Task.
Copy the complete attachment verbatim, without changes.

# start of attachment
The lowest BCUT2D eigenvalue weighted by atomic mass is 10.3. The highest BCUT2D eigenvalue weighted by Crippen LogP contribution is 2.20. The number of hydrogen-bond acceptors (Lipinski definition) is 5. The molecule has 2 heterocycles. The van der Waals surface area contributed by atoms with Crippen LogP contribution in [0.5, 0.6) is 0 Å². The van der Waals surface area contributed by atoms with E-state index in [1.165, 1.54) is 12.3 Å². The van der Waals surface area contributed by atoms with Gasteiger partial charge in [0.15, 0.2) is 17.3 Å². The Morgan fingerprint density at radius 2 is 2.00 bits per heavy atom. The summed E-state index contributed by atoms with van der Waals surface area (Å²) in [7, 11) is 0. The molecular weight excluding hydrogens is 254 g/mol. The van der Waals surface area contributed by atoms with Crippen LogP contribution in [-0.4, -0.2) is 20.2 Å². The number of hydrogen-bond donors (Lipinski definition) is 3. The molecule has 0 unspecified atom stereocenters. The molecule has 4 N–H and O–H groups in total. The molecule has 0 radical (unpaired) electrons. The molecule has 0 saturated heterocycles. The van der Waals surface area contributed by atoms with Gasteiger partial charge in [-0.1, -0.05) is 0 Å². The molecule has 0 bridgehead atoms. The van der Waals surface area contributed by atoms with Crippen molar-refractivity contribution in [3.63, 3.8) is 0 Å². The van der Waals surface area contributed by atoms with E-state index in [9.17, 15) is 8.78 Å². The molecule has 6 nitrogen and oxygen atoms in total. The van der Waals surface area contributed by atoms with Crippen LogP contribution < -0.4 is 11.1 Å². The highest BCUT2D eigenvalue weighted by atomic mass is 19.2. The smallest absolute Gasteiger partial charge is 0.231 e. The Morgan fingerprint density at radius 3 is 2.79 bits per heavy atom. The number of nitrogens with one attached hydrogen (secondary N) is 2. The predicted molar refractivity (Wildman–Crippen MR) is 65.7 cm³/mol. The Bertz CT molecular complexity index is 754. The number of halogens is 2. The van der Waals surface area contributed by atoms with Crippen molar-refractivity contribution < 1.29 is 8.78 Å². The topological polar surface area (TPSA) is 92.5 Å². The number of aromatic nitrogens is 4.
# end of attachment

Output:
The lowest BCUT2D eigenvalue weighted by atomic mass is 10.3. The highest BCUT2D eigenvalue weighted by Crippen LogP contribution is 2.20. The number of hydrogen-bond acceptors (Lipinski definition) is 5. The molecule has 2 heterocycles. The van der Waals surface area contributed by atoms with Crippen LogP contribution in [0.5, 0.6) is 0 Å². The van der Waals surface area contributed by atoms with E-state index in [1.165, 1.54) is 12.3 Å². The van der Waals surface area contributed by atoms with Gasteiger partial charge in [0.15, 0.2) is 17.3 Å². The Morgan fingerprint density at radius 2 is 2.00 bits per heavy atom. The summed E-state index contributed by atoms with van der Waals surface area (Å²) in [7, 11) is 0. The molecular weight excluding hydrogens is 254 g/mol. The van der Waals surface area contributed by atoms with Crippen LogP contribution in [-0.4, -0.2) is 20.2 Å². The number of hydrogen-bond donors (Lipinski definition) is 3. The molecule has 0 unspecified atom stereocenters. The molecule has 4 N–H and O–H groups in total. The molecule has 0 radical (unpaired) electrons. The molecule has 0 saturated heterocycles. The van der Waals surface area contributed by atoms with Gasteiger partial charge in [-0.1, -0.05) is 0 Å². The molecule has 0 bridgehead atoms. The van der Waals surface area contributed by atoms with Crippen molar-refractivity contribution in [3.63, 3.8) is 0 Å². The van der Waals surface area contributed by atoms with E-state index in [9.17, 15) is 8.78 Å². The molecule has 6 nitrogen and oxygen atoms in total. The van der Waals surface area contributed by atoms with Crippen LogP contribution < -0.4 is 11.1 Å². The highest BCUT2D eigenvalue weighted by atomic mass is 19.2. The smallest absolute Gasteiger partial charge is 0.231 e. The Morgan fingerprint density at radius 3 is 2.79 bits per heavy atom. The number of nitrogens with one attached hydrogen (secondary N) is 2. The predicted molar refractivity (Wildman–Crippen MR) is 65.7 cm³/mol. The Bertz CT molecular complexity index is 754. The number of halogens is 2. The van der Waals surface area contributed by atoms with Crippen molar-refractivity contribution < 1.29 is 8.78 Å². The topological polar surface area (TPSA) is 92.5 Å². The number of aromatic nitrogens is 4.